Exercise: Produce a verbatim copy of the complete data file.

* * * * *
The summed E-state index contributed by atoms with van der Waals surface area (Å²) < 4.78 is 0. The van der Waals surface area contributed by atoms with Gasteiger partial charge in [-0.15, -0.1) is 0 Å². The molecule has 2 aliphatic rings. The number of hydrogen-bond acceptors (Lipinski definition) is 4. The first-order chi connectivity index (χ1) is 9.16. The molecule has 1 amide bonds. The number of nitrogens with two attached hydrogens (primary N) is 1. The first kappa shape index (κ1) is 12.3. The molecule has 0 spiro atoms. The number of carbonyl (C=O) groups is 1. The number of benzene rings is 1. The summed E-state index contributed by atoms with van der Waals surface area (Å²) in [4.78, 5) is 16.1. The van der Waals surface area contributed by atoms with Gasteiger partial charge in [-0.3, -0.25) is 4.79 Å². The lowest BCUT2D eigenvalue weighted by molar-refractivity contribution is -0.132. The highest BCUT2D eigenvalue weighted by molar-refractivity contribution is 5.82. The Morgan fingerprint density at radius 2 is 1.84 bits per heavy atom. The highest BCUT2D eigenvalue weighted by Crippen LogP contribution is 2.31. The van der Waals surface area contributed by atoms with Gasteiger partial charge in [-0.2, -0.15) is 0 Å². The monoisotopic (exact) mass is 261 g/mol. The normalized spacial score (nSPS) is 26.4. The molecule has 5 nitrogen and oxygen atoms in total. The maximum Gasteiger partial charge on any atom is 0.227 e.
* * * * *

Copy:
The summed E-state index contributed by atoms with van der Waals surface area (Å²) < 4.78 is 0. The van der Waals surface area contributed by atoms with Gasteiger partial charge in [-0.15, -0.1) is 0 Å². The molecule has 2 aliphatic rings. The number of hydrogen-bond acceptors (Lipinski definition) is 4. The first-order chi connectivity index (χ1) is 9.16. The molecule has 1 amide bonds. The number of nitrogens with two attached hydrogens (primary N) is 1. The first kappa shape index (κ1) is 12.3. The molecule has 0 spiro atoms. The number of carbonyl (C=O) groups is 1. The number of benzene rings is 1. The summed E-state index contributed by atoms with van der Waals surface area (Å²) in [4.78, 5) is 16.1. The van der Waals surface area contributed by atoms with Gasteiger partial charge in [-0.3, -0.25) is 4.79 Å². The lowest BCUT2D eigenvalue weighted by molar-refractivity contribution is -0.132. The highest BCUT2D eigenvalue weighted by molar-refractivity contribution is 5.82. The Morgan fingerprint density at radius 2 is 1.84 bits per heavy atom. The highest BCUT2D eigenvalue weighted by Crippen LogP contribution is 2.31. The van der Waals surface area contributed by atoms with Gasteiger partial charge in [-0.2, -0.15) is 0 Å². The monoisotopic (exact) mass is 261 g/mol. The normalized spacial score (nSPS) is 26.4. The molecule has 5 nitrogen and oxygen atoms in total. The maximum Gasteiger partial charge on any atom is 0.227 e.